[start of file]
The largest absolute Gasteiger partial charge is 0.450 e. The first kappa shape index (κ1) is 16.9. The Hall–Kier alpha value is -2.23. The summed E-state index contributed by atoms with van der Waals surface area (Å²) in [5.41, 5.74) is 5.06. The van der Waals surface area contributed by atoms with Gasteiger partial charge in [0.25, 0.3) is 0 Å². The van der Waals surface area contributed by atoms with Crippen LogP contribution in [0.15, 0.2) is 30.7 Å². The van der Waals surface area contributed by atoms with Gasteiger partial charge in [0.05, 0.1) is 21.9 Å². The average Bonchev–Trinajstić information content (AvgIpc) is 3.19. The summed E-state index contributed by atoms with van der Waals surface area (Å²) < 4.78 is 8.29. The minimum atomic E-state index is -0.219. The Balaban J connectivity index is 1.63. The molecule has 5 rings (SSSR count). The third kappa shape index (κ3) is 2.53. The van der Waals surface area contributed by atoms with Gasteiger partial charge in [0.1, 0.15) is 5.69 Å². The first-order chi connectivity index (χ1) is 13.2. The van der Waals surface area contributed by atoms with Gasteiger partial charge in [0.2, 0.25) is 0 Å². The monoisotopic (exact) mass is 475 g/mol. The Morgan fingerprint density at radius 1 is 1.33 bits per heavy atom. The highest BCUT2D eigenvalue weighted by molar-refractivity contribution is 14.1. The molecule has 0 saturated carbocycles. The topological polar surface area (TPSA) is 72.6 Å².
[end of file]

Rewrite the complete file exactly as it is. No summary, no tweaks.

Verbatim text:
The largest absolute Gasteiger partial charge is 0.450 e. The first kappa shape index (κ1) is 16.9. The Hall–Kier alpha value is -2.23. The summed E-state index contributed by atoms with van der Waals surface area (Å²) in [5.41, 5.74) is 5.06. The van der Waals surface area contributed by atoms with Gasteiger partial charge in [0.25, 0.3) is 0 Å². The van der Waals surface area contributed by atoms with Crippen LogP contribution in [0.15, 0.2) is 30.7 Å². The van der Waals surface area contributed by atoms with Gasteiger partial charge in [0.05, 0.1) is 21.9 Å². The average Bonchev–Trinajstić information content (AvgIpc) is 3.19. The summed E-state index contributed by atoms with van der Waals surface area (Å²) < 4.78 is 8.29. The minimum atomic E-state index is -0.219. The Balaban J connectivity index is 1.63. The molecule has 5 rings (SSSR count). The third kappa shape index (κ3) is 2.53. The van der Waals surface area contributed by atoms with Gasteiger partial charge in [0.1, 0.15) is 5.69 Å². The first-order chi connectivity index (χ1) is 13.2. The van der Waals surface area contributed by atoms with Gasteiger partial charge in [0.2, 0.25) is 0 Å². The monoisotopic (exact) mass is 475 g/mol. The Morgan fingerprint density at radius 1 is 1.33 bits per heavy atom. The highest BCUT2D eigenvalue weighted by molar-refractivity contribution is 14.1. The molecule has 0 saturated carbocycles. The topological polar surface area (TPSA) is 72.6 Å².